- Article by Elisa Scarton
Hassell has put flexibility at the heart of its design for the Foundation Building at the University of the Sunshine Coast (USC)’s Moreton Bay campus.
“Only around 20 per cent of young adults in the region have a degree right now,” says Hassell.
“But that’s tipped to change dramatically, with some 10,000 students expected by 2030. By designing a ‘next-gen’ smart campus that’s super flexible for planned growth, we’re helping set up USC for success.”
The USC Moreton Bay campus is the first of its kind to be built in the region and is being developed on 10.5 hectares on the site of the former Petrie Paper Mill.
With the Foundation building’s opening, stage one of construction has been completed.
Hassell designed the three-storey building with Living Edge and Alexander Lotersztain’s Derlot Group to accommodate around 1500 students immediately. That number is projected to rise to 5000 students in the first three years.
“With all that rapid change, the Foundation Building is designed to be super flexible – ready for growth and the delivery of new teaching and learning methods,” it says.
“It’s loaded with technology-enabled collaborative and interactive general learning spaces complemented by adaptable hands-on labs.”
The core of the campus is the Rise – a central, stepped, two-storey amphitheatre that encourages collaboration and incidental meetings throughout the day alongside a 24-hour library.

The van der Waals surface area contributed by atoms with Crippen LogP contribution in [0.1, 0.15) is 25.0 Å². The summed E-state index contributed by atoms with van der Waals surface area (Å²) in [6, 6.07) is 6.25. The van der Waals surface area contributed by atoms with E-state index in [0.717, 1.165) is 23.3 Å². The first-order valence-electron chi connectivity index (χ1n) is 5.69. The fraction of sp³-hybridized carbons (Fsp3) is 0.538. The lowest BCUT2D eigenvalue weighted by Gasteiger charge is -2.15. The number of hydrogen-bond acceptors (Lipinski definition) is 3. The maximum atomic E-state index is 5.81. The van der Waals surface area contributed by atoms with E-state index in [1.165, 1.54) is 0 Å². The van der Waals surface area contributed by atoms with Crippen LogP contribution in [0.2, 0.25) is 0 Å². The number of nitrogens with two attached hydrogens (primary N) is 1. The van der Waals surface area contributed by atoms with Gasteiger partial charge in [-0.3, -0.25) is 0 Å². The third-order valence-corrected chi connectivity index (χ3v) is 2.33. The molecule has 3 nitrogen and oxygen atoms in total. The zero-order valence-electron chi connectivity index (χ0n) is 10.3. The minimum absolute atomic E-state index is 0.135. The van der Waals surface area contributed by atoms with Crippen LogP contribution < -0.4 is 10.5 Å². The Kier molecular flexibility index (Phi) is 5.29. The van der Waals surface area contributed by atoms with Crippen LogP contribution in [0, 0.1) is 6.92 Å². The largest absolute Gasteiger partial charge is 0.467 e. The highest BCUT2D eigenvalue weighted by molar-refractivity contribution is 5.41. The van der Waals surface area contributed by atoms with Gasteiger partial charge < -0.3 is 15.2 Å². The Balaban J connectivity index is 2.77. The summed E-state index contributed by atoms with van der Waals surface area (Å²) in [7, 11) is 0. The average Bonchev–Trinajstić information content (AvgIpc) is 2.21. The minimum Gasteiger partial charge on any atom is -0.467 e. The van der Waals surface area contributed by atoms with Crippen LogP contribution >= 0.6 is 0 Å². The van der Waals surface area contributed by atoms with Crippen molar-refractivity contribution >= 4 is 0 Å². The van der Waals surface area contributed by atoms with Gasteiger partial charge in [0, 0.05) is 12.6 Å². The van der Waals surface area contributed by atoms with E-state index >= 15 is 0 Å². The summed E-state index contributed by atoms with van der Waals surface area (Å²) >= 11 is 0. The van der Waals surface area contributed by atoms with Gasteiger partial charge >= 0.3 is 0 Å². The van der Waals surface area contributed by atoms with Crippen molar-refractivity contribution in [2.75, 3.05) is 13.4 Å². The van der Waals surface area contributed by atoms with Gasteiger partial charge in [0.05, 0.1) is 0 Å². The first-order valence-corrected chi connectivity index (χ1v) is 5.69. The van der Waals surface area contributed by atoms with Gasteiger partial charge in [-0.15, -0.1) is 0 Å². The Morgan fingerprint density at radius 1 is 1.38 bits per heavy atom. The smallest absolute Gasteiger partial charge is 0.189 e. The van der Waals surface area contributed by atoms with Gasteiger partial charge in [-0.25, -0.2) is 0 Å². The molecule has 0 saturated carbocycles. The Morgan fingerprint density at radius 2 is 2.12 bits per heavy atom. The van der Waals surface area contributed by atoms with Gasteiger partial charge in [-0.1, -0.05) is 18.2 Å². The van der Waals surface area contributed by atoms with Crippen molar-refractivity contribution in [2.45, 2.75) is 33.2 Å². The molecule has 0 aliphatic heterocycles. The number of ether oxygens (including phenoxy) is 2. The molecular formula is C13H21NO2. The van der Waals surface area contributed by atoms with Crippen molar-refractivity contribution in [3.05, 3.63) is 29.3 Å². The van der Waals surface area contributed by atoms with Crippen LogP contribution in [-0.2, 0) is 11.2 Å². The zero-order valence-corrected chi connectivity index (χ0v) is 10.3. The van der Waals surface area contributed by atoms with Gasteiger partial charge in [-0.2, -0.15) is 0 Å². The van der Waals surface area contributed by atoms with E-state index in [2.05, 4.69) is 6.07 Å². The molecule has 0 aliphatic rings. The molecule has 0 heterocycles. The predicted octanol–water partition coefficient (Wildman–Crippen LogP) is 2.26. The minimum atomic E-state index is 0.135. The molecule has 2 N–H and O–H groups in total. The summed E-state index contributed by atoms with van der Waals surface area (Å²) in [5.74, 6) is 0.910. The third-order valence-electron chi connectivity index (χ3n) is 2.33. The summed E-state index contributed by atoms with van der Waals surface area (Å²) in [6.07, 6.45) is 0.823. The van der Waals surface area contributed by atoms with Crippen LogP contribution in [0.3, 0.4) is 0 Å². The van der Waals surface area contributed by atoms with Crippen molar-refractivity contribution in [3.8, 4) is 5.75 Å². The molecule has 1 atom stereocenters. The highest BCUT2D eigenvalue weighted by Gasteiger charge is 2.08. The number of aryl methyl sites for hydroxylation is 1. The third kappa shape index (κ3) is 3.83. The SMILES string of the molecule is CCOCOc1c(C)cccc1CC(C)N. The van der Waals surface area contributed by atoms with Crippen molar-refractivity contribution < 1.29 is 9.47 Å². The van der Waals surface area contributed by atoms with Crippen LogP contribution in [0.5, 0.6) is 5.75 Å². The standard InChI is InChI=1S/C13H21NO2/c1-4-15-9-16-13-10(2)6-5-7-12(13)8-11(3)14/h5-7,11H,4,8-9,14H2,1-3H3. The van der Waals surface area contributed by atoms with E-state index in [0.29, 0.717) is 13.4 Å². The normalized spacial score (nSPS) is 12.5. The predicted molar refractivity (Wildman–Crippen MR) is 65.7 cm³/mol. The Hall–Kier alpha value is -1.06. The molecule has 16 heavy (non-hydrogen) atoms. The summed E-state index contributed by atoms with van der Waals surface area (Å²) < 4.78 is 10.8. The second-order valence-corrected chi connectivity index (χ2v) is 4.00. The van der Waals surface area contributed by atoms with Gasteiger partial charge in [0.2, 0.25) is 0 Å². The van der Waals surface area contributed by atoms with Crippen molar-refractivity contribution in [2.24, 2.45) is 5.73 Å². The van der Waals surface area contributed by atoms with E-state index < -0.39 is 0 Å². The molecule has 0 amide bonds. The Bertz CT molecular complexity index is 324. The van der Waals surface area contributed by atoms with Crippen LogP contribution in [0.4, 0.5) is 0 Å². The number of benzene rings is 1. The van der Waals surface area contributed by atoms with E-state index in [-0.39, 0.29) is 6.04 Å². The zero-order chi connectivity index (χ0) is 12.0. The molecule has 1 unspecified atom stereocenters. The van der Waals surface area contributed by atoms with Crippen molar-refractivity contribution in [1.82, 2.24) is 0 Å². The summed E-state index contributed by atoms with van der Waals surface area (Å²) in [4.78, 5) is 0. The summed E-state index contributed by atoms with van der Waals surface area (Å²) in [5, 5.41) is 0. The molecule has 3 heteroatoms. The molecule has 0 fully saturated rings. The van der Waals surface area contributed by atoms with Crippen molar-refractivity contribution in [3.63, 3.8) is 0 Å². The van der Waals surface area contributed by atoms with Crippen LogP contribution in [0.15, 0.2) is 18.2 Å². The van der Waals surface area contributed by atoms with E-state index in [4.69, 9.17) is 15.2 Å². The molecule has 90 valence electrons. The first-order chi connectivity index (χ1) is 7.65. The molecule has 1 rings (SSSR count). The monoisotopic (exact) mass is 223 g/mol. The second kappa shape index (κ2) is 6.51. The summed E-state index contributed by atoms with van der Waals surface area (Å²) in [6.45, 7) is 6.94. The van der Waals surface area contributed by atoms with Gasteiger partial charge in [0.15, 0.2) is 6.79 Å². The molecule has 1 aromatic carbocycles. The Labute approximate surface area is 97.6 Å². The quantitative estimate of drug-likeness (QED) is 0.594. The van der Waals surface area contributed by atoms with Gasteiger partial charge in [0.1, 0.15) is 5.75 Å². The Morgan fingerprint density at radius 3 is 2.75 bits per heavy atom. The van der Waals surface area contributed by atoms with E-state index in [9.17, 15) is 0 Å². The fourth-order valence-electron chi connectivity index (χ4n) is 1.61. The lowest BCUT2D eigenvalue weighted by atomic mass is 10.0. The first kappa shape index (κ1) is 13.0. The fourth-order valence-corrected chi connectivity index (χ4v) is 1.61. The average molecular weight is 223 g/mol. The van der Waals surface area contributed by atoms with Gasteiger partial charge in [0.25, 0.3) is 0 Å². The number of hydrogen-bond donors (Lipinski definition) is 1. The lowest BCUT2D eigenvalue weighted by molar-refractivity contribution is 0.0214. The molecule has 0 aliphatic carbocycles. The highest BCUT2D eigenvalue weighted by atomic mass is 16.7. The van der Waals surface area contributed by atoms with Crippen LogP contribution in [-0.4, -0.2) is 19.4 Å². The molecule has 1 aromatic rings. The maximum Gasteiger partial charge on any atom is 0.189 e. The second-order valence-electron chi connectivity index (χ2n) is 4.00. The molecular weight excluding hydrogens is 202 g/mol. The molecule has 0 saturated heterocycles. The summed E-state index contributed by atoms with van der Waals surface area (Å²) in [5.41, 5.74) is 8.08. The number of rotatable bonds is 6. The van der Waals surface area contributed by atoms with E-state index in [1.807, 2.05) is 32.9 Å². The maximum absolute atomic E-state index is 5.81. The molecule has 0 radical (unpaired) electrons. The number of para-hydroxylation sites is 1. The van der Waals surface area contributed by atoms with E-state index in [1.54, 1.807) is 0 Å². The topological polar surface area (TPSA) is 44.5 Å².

The Rise is complemented by a diverse range of informal learning settings, from intimate booths to project spaces to brainstorming whiteboard settings.
There’s also a 120-seat “Wet Super Lab” for sciences, an equal-sized “Dry Super Lab” for engineering, and specialist areas for robotics, thermodynamics, advanced manufacturing and civil engineering together with a mechanical workshop and a maker space.
The 11,382-square-metre building accommodates “the latest problem-based learning supported by cutting-edge, pervasive audio-visual technology” with extensive hands-on learning spaces for nursing, science and engineering, including a 64-person nursing simulation suite.
Harnessing Queensland’s sub-tropical climate, Hassell collaborated on the build with Hansen Yuncken, designing the Foundation Building to operate efficiently, through the use of solar power, deep overhanging roofs and sun shading.
The 460-seat auditorium, lecture theatre and larger learning spaces have also been designed for community events and gatherings when university learning is not programmed.
Hassell is an international design practice with studios in Asia, Australia, the United States, and the United Kingdom. The practice also recently completed Geelong’s Art Complex, a kaleidoscopic cafe in Melbourne’s laneway and Melbourne’s Di Stasio restaurant.
Photography: Tom Ross.